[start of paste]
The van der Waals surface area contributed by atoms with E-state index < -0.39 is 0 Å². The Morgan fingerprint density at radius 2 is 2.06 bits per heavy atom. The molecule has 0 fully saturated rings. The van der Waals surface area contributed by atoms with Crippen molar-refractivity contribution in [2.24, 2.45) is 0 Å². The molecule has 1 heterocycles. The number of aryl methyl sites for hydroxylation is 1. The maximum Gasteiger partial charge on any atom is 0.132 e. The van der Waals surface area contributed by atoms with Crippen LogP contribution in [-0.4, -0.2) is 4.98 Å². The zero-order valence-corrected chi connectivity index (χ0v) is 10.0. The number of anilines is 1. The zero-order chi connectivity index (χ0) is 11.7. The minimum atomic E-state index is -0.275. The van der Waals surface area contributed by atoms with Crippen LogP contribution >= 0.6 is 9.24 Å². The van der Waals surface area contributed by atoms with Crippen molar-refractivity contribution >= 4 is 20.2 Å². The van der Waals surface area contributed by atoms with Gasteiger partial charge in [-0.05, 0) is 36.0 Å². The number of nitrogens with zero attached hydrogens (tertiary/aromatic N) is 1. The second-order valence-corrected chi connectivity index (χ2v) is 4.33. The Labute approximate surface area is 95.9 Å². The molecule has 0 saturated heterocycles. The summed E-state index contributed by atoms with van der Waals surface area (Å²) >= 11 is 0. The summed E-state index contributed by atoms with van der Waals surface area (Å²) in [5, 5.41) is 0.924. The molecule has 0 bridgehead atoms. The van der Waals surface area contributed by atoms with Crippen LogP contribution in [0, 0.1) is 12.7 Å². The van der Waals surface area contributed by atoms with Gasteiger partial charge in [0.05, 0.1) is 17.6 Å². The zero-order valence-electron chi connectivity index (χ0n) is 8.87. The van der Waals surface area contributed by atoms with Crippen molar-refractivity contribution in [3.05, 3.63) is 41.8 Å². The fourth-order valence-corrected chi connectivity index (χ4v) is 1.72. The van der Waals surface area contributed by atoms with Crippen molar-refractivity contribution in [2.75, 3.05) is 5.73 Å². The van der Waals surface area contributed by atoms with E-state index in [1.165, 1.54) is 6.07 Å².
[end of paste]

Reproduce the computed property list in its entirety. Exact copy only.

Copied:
The van der Waals surface area contributed by atoms with E-state index < -0.39 is 0 Å². The Morgan fingerprint density at radius 2 is 2.06 bits per heavy atom. The molecule has 0 fully saturated rings. The van der Waals surface area contributed by atoms with Crippen molar-refractivity contribution in [2.24, 2.45) is 0 Å². The molecule has 1 heterocycles. The number of aryl methyl sites for hydroxylation is 1. The maximum Gasteiger partial charge on any atom is 0.132 e. The van der Waals surface area contributed by atoms with Crippen LogP contribution in [-0.4, -0.2) is 4.98 Å². The zero-order valence-corrected chi connectivity index (χ0v) is 10.0. The number of anilines is 1. The zero-order chi connectivity index (χ0) is 11.7. The minimum atomic E-state index is -0.275. The van der Waals surface area contributed by atoms with Crippen LogP contribution >= 0.6 is 9.24 Å². The van der Waals surface area contributed by atoms with Crippen molar-refractivity contribution >= 4 is 20.2 Å². The van der Waals surface area contributed by atoms with Gasteiger partial charge in [-0.05, 0) is 36.0 Å². The number of nitrogens with zero attached hydrogens (tertiary/aromatic N) is 1. The second-order valence-corrected chi connectivity index (χ2v) is 4.33. The Labute approximate surface area is 95.9 Å². The molecule has 0 saturated heterocycles. The summed E-state index contributed by atoms with van der Waals surface area (Å²) >= 11 is 0. The summed E-state index contributed by atoms with van der Waals surface area (Å²) in [5, 5.41) is 0.924. The molecule has 0 bridgehead atoms. The van der Waals surface area contributed by atoms with Crippen LogP contribution in [0, 0.1) is 12.7 Å². The van der Waals surface area contributed by atoms with Gasteiger partial charge in [0.05, 0.1) is 17.6 Å². The zero-order valence-electron chi connectivity index (χ0n) is 8.87. The van der Waals surface area contributed by atoms with Crippen molar-refractivity contribution in [3.05, 3.63) is 41.8 Å². The fourth-order valence-corrected chi connectivity index (χ4v) is 1.72. The van der Waals surface area contributed by atoms with Crippen molar-refractivity contribution in [2.75, 3.05) is 5.73 Å². The van der Waals surface area contributed by atoms with E-state index in [1.165, 1.54) is 6.07 Å².